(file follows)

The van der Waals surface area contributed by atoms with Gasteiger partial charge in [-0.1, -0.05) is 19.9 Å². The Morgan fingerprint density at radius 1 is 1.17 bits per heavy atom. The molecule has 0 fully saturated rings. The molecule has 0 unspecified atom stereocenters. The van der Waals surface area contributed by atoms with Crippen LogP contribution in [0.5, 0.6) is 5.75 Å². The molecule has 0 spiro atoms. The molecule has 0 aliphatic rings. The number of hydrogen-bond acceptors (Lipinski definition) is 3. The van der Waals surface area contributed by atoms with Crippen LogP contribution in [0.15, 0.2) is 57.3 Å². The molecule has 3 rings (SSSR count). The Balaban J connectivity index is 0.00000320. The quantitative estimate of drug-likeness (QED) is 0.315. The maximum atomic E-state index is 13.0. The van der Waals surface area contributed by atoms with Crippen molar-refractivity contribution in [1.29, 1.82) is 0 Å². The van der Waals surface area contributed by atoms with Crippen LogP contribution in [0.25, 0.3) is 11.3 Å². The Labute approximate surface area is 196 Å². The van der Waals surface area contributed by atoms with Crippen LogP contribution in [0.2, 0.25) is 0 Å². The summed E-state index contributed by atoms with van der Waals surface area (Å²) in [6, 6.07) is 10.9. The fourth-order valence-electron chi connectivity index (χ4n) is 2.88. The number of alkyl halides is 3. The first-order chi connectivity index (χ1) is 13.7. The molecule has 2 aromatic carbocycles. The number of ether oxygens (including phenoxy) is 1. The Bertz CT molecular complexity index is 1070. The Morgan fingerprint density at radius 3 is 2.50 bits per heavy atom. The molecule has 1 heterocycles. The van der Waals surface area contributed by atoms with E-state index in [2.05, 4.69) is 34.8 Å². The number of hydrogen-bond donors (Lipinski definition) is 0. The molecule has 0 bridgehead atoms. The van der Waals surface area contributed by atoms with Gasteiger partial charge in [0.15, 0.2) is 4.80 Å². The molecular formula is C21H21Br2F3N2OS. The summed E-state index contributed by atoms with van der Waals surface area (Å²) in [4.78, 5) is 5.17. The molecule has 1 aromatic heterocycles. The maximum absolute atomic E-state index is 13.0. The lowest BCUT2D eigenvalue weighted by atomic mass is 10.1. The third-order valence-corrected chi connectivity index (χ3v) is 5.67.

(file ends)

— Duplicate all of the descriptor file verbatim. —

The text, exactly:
The van der Waals surface area contributed by atoms with Gasteiger partial charge in [-0.1, -0.05) is 19.9 Å². The Morgan fingerprint density at radius 1 is 1.17 bits per heavy atom. The molecule has 0 fully saturated rings. The molecule has 0 unspecified atom stereocenters. The van der Waals surface area contributed by atoms with Crippen LogP contribution in [0.5, 0.6) is 5.75 Å². The molecule has 0 spiro atoms. The molecule has 0 aliphatic rings. The number of hydrogen-bond acceptors (Lipinski definition) is 3. The van der Waals surface area contributed by atoms with Crippen LogP contribution in [0.15, 0.2) is 57.3 Å². The molecule has 3 rings (SSSR count). The Balaban J connectivity index is 0.00000320. The quantitative estimate of drug-likeness (QED) is 0.315. The maximum atomic E-state index is 13.0. The van der Waals surface area contributed by atoms with Crippen molar-refractivity contribution in [1.29, 1.82) is 0 Å². The van der Waals surface area contributed by atoms with Crippen LogP contribution in [0.25, 0.3) is 11.3 Å². The Labute approximate surface area is 196 Å². The van der Waals surface area contributed by atoms with Crippen LogP contribution in [0.2, 0.25) is 0 Å². The summed E-state index contributed by atoms with van der Waals surface area (Å²) in [6, 6.07) is 10.9. The fourth-order valence-electron chi connectivity index (χ4n) is 2.88. The number of alkyl halides is 3. The first-order chi connectivity index (χ1) is 13.7. The molecule has 2 aromatic carbocycles. The number of ether oxygens (including phenoxy) is 1. The Bertz CT molecular complexity index is 1070. The Morgan fingerprint density at radius 3 is 2.50 bits per heavy atom. The molecule has 1 heterocycles. The van der Waals surface area contributed by atoms with E-state index in [2.05, 4.69) is 34.8 Å². The number of hydrogen-bond donors (Lipinski definition) is 0. The molecule has 0 bridgehead atoms. The van der Waals surface area contributed by atoms with Gasteiger partial charge in [0.15, 0.2) is 4.80 Å². The molecular formula is C21H21Br2F3N2OS. The summed E-state index contributed by atoms with van der Waals surface area (Å²) in [4.78, 5) is 5.17. The molecule has 1 aromatic heterocycles. The maximum absolute atomic E-state index is 13.0. The lowest BCUT2D eigenvalue weighted by atomic mass is 10.1. The third-order valence-corrected chi connectivity index (χ3v) is 5.67.